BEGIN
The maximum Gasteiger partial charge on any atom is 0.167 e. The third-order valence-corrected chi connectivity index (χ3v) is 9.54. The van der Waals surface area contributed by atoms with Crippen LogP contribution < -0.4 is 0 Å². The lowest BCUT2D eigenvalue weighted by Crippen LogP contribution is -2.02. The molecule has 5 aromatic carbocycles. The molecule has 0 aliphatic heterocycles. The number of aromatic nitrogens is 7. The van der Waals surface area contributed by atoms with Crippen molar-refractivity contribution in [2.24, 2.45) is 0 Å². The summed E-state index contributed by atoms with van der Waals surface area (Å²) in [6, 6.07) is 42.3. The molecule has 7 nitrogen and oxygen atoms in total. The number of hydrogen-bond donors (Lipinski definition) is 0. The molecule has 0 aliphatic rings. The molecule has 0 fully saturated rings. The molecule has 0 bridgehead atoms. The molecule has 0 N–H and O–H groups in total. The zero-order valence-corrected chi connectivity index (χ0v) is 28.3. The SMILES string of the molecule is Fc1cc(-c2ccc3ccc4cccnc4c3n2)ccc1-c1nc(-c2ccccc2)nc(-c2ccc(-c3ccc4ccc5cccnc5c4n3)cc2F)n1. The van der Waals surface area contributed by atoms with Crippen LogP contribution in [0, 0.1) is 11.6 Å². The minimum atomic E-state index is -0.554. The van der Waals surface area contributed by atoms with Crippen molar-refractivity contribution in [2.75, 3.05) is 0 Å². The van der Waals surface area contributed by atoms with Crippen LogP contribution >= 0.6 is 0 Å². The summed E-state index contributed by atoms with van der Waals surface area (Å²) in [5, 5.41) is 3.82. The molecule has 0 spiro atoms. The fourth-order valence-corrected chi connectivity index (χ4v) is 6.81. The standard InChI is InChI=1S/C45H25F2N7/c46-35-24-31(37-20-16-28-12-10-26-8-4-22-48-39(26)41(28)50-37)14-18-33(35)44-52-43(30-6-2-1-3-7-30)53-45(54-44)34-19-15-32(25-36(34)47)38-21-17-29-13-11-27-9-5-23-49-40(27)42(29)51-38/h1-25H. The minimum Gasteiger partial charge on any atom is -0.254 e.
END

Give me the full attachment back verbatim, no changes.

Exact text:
The maximum Gasteiger partial charge on any atom is 0.167 e. The third-order valence-corrected chi connectivity index (χ3v) is 9.54. The van der Waals surface area contributed by atoms with Crippen LogP contribution < -0.4 is 0 Å². The lowest BCUT2D eigenvalue weighted by Crippen LogP contribution is -2.02. The molecule has 5 aromatic carbocycles. The molecule has 0 aliphatic heterocycles. The number of aromatic nitrogens is 7. The van der Waals surface area contributed by atoms with Crippen molar-refractivity contribution in [2.24, 2.45) is 0 Å². The summed E-state index contributed by atoms with van der Waals surface area (Å²) in [6, 6.07) is 42.3. The molecule has 7 nitrogen and oxygen atoms in total. The number of hydrogen-bond donors (Lipinski definition) is 0. The molecule has 0 aliphatic rings. The molecule has 0 fully saturated rings. The molecule has 0 bridgehead atoms. The molecule has 0 N–H and O–H groups in total. The zero-order valence-corrected chi connectivity index (χ0v) is 28.3. The SMILES string of the molecule is Fc1cc(-c2ccc3ccc4cccnc4c3n2)ccc1-c1nc(-c2ccccc2)nc(-c2ccc(-c3ccc4ccc5cccnc5c4n3)cc2F)n1. The van der Waals surface area contributed by atoms with Crippen LogP contribution in [0, 0.1) is 11.6 Å². The minimum atomic E-state index is -0.554. The van der Waals surface area contributed by atoms with Crippen molar-refractivity contribution in [2.75, 3.05) is 0 Å². The van der Waals surface area contributed by atoms with Crippen LogP contribution >= 0.6 is 0 Å². The summed E-state index contributed by atoms with van der Waals surface area (Å²) in [5, 5.41) is 3.82. The molecule has 0 spiro atoms. The fourth-order valence-corrected chi connectivity index (χ4v) is 6.81. The standard InChI is InChI=1S/C45H25F2N7/c46-35-24-31(37-20-16-28-12-10-26-8-4-22-48-39(26)41(28)50-37)14-18-33(35)44-52-43(30-6-2-1-3-7-30)53-45(54-44)34-19-15-32(25-36(34)47)38-21-17-29-13-11-27-9-5-23-49-40(27)42(29)51-38/h1-25H. The minimum Gasteiger partial charge on any atom is -0.254 e.